much, forcing Merman to so limit her life that it was "like
taking the veil." When offered the chance to star in the
new musical Hello Dolly!, Merman declined, saying she was simply
too tired to take on another show. She took on several films,
including an acclaimed performance as the greedy Mrs. Marcus
in director Stanley Kramer's It's a Mad, Mad, Mad, Mad World
(1963). She gave another hilarious performance as a French whorehouse
madam in director Norman Jewison's comedy The Art of Love (1965).
The bulk of Merman's
legendary career was behind her at a time when popular culture
was undergoing massive change. Merman had the task of carrying
on as something more than a great performer – she had
the burden of being a living Broadway legend in a world that
was paying increasingly less attention to Broadway.Merman was
surprisingly nonchalant about her talents. "Hell, I just
sing! I open my mouth and it happens, what can I tell you?"
She never admitted to stage fright, saying instead, "If
they could do what I can do, they'd be up here and I'd be out
there." It was in that spirit that Merman agreed to star
in a limited run revival of Annie Get Your Gun (1966). Broadway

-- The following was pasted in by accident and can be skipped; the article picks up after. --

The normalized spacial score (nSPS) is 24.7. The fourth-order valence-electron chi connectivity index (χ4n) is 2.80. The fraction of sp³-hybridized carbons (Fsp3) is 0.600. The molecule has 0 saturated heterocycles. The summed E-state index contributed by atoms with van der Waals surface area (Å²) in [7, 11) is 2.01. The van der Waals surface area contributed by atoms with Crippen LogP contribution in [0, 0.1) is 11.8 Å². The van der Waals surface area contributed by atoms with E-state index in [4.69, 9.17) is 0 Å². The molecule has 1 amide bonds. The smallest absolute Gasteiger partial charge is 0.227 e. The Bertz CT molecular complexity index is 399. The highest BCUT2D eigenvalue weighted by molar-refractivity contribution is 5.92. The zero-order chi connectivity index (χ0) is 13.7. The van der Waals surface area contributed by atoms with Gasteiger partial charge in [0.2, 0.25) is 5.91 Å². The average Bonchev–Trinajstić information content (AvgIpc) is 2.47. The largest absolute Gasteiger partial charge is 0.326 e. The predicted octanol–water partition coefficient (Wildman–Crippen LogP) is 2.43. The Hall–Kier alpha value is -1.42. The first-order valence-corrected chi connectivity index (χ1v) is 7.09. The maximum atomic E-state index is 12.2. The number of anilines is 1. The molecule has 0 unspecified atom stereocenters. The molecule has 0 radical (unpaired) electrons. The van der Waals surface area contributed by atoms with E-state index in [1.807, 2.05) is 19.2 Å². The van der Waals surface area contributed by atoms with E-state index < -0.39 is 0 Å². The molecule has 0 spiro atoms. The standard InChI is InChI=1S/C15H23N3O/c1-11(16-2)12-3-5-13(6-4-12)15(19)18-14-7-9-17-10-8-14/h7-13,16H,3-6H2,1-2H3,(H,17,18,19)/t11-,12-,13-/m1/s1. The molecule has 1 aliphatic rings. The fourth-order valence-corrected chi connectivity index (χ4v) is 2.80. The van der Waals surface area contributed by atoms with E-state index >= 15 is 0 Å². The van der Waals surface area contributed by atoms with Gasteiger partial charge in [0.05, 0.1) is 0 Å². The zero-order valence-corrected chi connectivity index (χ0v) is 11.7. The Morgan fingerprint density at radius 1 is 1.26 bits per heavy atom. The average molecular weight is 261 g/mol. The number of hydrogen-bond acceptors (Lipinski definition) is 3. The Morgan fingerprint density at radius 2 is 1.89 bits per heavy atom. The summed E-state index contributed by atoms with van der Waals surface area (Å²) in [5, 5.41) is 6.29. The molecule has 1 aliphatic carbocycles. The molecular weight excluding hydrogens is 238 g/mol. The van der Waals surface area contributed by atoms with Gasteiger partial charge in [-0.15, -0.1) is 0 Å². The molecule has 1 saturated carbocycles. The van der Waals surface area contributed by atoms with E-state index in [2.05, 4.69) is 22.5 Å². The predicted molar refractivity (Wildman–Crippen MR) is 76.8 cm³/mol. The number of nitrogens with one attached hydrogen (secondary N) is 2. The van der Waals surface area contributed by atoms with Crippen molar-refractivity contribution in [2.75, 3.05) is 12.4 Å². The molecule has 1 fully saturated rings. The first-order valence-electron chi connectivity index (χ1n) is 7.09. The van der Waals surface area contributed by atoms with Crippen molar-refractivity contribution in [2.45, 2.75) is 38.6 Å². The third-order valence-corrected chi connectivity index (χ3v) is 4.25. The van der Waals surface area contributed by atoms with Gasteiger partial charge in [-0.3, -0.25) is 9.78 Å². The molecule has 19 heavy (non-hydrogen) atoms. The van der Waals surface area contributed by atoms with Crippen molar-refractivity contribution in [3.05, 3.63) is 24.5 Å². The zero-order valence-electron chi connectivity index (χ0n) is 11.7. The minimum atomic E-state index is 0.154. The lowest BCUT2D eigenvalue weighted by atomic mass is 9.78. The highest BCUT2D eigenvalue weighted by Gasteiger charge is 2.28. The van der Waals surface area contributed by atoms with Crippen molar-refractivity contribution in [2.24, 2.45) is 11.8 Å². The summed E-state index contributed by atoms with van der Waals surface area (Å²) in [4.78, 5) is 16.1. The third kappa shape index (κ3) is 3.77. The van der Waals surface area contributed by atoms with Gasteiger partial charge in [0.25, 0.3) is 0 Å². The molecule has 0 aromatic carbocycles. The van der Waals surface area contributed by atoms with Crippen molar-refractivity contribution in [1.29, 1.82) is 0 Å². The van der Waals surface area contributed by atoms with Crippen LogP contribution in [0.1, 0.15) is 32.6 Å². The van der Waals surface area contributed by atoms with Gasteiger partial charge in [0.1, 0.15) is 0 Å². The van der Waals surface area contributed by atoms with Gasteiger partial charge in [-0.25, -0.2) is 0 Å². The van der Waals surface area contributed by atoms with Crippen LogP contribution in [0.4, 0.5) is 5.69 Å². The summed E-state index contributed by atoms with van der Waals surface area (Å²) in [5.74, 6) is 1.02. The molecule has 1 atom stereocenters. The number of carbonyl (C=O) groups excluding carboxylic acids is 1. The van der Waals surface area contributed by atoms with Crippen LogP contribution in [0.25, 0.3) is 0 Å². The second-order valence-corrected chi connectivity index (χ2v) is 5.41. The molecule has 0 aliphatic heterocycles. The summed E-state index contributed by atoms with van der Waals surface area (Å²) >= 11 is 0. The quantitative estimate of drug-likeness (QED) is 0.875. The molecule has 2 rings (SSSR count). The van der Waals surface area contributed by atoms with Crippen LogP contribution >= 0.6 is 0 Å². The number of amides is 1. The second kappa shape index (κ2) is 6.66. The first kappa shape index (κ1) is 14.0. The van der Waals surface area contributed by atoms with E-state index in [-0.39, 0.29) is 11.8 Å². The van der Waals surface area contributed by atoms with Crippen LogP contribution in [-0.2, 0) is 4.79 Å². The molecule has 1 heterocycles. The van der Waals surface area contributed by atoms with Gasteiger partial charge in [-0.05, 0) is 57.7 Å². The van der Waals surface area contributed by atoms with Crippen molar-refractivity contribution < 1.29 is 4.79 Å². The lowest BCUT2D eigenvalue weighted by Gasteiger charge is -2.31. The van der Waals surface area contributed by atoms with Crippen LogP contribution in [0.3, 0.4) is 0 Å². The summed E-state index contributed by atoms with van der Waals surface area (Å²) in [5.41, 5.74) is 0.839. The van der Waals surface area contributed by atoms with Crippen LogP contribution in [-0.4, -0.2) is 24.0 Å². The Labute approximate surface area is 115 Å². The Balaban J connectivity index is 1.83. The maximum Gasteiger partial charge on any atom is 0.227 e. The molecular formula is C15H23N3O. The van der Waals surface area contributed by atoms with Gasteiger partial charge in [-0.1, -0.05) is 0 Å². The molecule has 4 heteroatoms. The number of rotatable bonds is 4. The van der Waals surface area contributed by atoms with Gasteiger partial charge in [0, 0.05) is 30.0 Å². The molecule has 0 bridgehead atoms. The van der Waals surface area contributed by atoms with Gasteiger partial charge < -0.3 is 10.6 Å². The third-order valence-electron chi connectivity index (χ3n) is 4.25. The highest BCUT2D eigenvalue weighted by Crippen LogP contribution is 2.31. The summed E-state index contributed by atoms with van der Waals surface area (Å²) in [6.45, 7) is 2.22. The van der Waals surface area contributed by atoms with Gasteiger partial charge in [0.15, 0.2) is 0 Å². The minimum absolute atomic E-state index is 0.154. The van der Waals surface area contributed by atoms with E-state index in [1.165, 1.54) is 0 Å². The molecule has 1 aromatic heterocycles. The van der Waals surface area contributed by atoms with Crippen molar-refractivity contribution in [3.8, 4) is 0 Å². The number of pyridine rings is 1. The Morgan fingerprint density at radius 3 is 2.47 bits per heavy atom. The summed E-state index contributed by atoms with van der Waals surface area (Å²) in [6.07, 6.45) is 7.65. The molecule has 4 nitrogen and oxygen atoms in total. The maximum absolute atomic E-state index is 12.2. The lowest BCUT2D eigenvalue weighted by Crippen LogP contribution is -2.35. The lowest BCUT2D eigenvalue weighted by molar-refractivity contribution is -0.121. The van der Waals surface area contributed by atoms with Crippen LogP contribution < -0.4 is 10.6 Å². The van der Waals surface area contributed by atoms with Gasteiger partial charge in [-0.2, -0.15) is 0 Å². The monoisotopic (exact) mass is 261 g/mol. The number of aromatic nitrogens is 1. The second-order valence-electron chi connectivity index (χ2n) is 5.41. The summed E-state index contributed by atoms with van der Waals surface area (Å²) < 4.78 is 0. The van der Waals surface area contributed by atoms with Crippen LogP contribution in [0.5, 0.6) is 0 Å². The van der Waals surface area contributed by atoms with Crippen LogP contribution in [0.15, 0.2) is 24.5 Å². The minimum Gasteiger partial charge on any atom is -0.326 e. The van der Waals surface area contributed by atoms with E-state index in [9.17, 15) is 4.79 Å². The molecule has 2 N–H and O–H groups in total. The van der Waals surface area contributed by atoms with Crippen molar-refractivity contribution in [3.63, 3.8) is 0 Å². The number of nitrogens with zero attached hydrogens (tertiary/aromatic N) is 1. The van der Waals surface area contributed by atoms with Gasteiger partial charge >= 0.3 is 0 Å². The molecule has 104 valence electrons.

audiences greeted her like a long-lost friend, forcing her to
encore Irving Berlin's new song "Old Fashioned Wedding"
at every performance. The run was extended, and the production
was eventually broadcast on network television.
But personal tragedy
soon overshadowed this public triumph. Merman's daughter Ethel
had suffered from a series of emotional problems in the 1960s,
but no one expected her death due to an overdose of prescribed
medication in 1967. Inconsolable, Merman gradually returned
to work with TV appearances and several regional tours of Call
Merman agreed to
take over the lead in Hello Dolly! for a three month run in
1970. Her tumultuous opening night ended with a dozen curtain
calls and loving reviews from the critics. Playing to sold-out
houses, a gratified Merman stayed on for nine months, making
Hello Dolly! the longest running musical up to that time. Although
Merman enjoyed the adulation, this production marked her last
fulltime run on Broadway.
Merman remained active in nightclubs, film and television. She
provided the voice for the evil witch Mombi in the animated
feature Journey Back to Oz (1971), and fictional gossip columnist
Hedda Parsons in the ill-conceived comedy Ron Ton Ton (1976).
On television, she played a singing missionary in Tarzan, was
the comic criminal Lola Lasagna on Batman, portrayed herself
on The Lucy Show and That Girl, and starred in an unsuccessful
sitcom pilot. Merman's candid opinions made her an ongoing favorite
on national and local talk shows, and she made a memorable guest
appearance on The Muppet Show, singing showtunes with Kermit
and the gang.
Never one to shrink
from challenges, Merman continued singing. A successful solo